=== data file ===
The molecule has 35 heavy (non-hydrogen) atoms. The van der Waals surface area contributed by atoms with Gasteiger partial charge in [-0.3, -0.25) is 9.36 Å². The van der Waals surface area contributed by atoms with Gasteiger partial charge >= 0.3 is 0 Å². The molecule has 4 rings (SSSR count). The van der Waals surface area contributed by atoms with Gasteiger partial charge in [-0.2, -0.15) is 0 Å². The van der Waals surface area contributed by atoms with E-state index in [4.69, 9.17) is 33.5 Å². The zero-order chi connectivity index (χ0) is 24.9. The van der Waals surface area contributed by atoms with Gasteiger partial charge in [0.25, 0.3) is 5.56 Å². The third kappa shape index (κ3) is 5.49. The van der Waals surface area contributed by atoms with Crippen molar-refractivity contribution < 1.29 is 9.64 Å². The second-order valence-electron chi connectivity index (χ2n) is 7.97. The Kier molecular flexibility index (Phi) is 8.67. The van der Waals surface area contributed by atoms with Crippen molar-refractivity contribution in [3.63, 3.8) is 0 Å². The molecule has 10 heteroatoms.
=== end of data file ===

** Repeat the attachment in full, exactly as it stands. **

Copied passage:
The molecule has 35 heavy (non-hydrogen) atoms. The van der Waals surface area contributed by atoms with Gasteiger partial charge in [-0.3, -0.25) is 9.36 Å². The van der Waals surface area contributed by atoms with Gasteiger partial charge >= 0.3 is 0 Å². The molecule has 4 rings (SSSR count). The van der Waals surface area contributed by atoms with Gasteiger partial charge in [-0.2, -0.15) is 0 Å². The van der Waals surface area contributed by atoms with E-state index in [4.69, 9.17) is 33.5 Å². The zero-order chi connectivity index (χ0) is 24.9. The van der Waals surface area contributed by atoms with Gasteiger partial charge in [0.25, 0.3) is 5.56 Å². The third kappa shape index (κ3) is 5.49. The van der Waals surface area contributed by atoms with Crippen molar-refractivity contribution < 1.29 is 9.64 Å². The second-order valence-electron chi connectivity index (χ2n) is 7.97. The Kier molecular flexibility index (Phi) is 8.67. The van der Waals surface area contributed by atoms with Crippen molar-refractivity contribution in [3.63, 3.8) is 0 Å². The molecule has 10 heteroatoms.